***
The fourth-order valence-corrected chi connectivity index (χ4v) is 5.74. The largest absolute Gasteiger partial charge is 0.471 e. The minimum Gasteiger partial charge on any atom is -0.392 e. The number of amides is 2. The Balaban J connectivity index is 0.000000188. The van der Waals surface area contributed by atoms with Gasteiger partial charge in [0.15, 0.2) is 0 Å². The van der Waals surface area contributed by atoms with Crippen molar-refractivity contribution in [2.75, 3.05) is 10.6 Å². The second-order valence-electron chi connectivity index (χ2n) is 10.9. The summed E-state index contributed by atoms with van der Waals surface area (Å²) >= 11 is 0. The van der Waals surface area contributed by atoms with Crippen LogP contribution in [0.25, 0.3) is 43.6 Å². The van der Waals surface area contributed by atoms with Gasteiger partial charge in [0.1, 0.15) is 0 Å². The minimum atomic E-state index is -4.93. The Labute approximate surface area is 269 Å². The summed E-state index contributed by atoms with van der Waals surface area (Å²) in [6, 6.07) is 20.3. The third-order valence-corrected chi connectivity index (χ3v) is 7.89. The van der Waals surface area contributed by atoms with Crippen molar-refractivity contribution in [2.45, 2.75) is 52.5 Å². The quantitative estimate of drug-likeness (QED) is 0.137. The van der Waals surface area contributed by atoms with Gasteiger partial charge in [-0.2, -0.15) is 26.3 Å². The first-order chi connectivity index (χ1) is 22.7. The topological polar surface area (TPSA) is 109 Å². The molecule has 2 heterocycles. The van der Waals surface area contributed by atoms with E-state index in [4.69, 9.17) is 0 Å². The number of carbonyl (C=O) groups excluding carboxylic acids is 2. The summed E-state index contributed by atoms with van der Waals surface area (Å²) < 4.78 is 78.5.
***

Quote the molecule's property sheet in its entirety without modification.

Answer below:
The fourth-order valence-corrected chi connectivity index (χ4v) is 5.74. The largest absolute Gasteiger partial charge is 0.471 e. The minimum Gasteiger partial charge on any atom is -0.392 e. The number of amides is 2. The Balaban J connectivity index is 0.000000188. The van der Waals surface area contributed by atoms with Gasteiger partial charge in [0.15, 0.2) is 0 Å². The van der Waals surface area contributed by atoms with Crippen molar-refractivity contribution in [2.75, 3.05) is 10.6 Å². The second-order valence-electron chi connectivity index (χ2n) is 10.9. The summed E-state index contributed by atoms with van der Waals surface area (Å²) >= 11 is 0. The van der Waals surface area contributed by atoms with Crippen LogP contribution in [0.25, 0.3) is 43.6 Å². The van der Waals surface area contributed by atoms with Gasteiger partial charge in [0.1, 0.15) is 0 Å². The minimum atomic E-state index is -4.93. The Labute approximate surface area is 269 Å². The summed E-state index contributed by atoms with van der Waals surface area (Å²) in [6, 6.07) is 20.3. The third-order valence-corrected chi connectivity index (χ3v) is 7.89. The van der Waals surface area contributed by atoms with Crippen molar-refractivity contribution in [2.45, 2.75) is 52.5 Å². The quantitative estimate of drug-likeness (QED) is 0.137. The van der Waals surface area contributed by atoms with Gasteiger partial charge in [-0.2, -0.15) is 26.3 Å². The first-order chi connectivity index (χ1) is 22.7. The topological polar surface area (TPSA) is 109 Å². The molecule has 2 heterocycles. The van der Waals surface area contributed by atoms with E-state index in [4.69, 9.17) is 0 Å². The number of carbonyl (C=O) groups excluding carboxylic acids is 2. The summed E-state index contributed by atoms with van der Waals surface area (Å²) < 4.78 is 78.5.